Despite pleas from his victim that he be sent to jail, a Navy serviceman was spared any immediate time behind bars and instead given probation Wednesday for molesting a family member who lived with him in Long Beach.
Jurors convicted Edward Prosinski, 37, earlier this month on one misdemeanor count of sexual battery for sneaking into the 18-year-old woman’s bedroom, climbing into her bed and groping her, according to prosecutors.
“As he ‘spooned’ her and placed the front of his body against the back of hers, he reached up under her shirt and placed his hand over her breast. He left his hand there for 10 minutes,” prosecutors wrote in court documents that described the July 2017 sexual assault.
The woman said this type of abuse had gone on for years. As she addressed the judge Wednesday, she described crying as Prosinski told her to take her clothes off under the pretext of examining her for cancerous tumors.
“For the last six years he did not care what he was doing to me,” she said.
However, Prosinski faced only two counts of sexual battery at trial because authorities could not narrow down the alleged abuse to specific enough dates to file charges, according to prosecutors. And of those two charges, jurors found him guilty of only one.
Prosinski looked straight ahead, occasionally shaking his head slightly as the family member spoke quietly from behind a lectern in a Long Beach courtroom Wednesday.
“Because of Edward I can barely function,” she said, her voice sometimes wavering, sometimes monotonous. “I don’t want to get up in the morning.”
She said she wished Prosinski could be locked away for a decade or more. But the maximum jail sentence he could have received was 180 days, prosecutor Emily Cohen said.
Even if the judge immediately ordered him into custody, Prosinski likely would have been freed the same day because of jail overcrowding, according to the Long Beach City Prosecutor’s office, which handled the case.
Instead of sentencing him to a short stint behind bars, Long Beach Superior Court Judge Chet L. Taylor gave Prosinski three years of probation and threatened to impose the 180 days in jail for even the most minor violation of that probation.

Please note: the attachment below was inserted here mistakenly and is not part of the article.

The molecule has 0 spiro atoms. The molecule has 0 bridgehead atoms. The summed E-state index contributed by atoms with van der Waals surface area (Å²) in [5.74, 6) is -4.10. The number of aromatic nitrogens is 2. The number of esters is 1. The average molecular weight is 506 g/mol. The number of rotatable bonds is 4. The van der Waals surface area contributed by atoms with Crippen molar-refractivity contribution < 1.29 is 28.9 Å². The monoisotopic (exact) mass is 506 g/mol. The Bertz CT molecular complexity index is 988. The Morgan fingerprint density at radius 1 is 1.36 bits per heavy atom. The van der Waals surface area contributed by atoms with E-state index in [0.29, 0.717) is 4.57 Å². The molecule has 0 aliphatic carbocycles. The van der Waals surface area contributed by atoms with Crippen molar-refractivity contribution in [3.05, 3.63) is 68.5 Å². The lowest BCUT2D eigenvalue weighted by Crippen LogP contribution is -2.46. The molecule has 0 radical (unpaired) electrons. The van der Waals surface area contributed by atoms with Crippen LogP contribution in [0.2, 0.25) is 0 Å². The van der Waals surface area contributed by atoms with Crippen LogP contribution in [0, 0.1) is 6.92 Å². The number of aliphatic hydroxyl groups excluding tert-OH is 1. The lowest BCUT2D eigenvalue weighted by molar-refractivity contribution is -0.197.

“It was not an easy case,” Taylor said.
He also ordered Prosinski to register as a sex offender, complete 65 days of community service, complete a one-year therapy program and pay for any counseling his victim is receiving.
Anywhere else in the country Prosinski’s crime would’ve been a felony, Cohen said as she argued for the harshest possible penalty.
“This is probably one of the most serious misdemeanor crimes that exists,” she said.
Prosinski’s attorney argued that his client was being punished in other ways as well.
Because of the conviction, Prosinski will be discharged from the Navy, losing his salary and pension, defense attorney Ron Hall said.
“It’s going to be very difficult for a registered sex offender to get future employment,” Hall said.
Hall said Prosinski should be given some leniency because he’d so far lived an “exemplary, very productive life” that includes his career in the Navy and caring for a family at a young age.
In court documents, prosecutors argued Prosinski’s crime was especially abhorrent because he had a duty to care for his family member, but instead, he took advantage of her while her relationship with her mother deteriorated.
“There was also testimony and text messages that corroborated the defendant was bribing [her] with money to let him touch her,” prosecutors wrote in court documents. “Text messages indicated that ‘If you commit, then I will commit.’ [The victim] testified defendant meant if she allowed him to touch her breasts, he would pay for her car insurance. Defendant first said commitment meant family, but later changed his story.”
Prosinski was also ordered to have absolutely no contact with the woman he molested, but prosecutors said they feared he’d nevertheless continue in a pattern of sexual abuse. He still lives with another female family member who is about the same age as the victim in this case, they wrote in court documents.
Editor’s note: The Long Beach Post is withholding the identity of the family member Prosinski was convicted of sexually abusing.
Jeremiah Dobruck is the breaking news editor of the Long Beach Post. Reach him at [email protected] or @jeremiahdobruck on Twitter.
Support our journalism.
It’s been one year since the Long Beach Post began asking you, our readers, to contribute to keeping local journalism alive in the city.
Thousands have contributed over the past year giving an average contribution of $12.39 a month.
Please consider what the news and information you get every day from the Post means to you, and start a recurring monthly contribution now. READ MORE.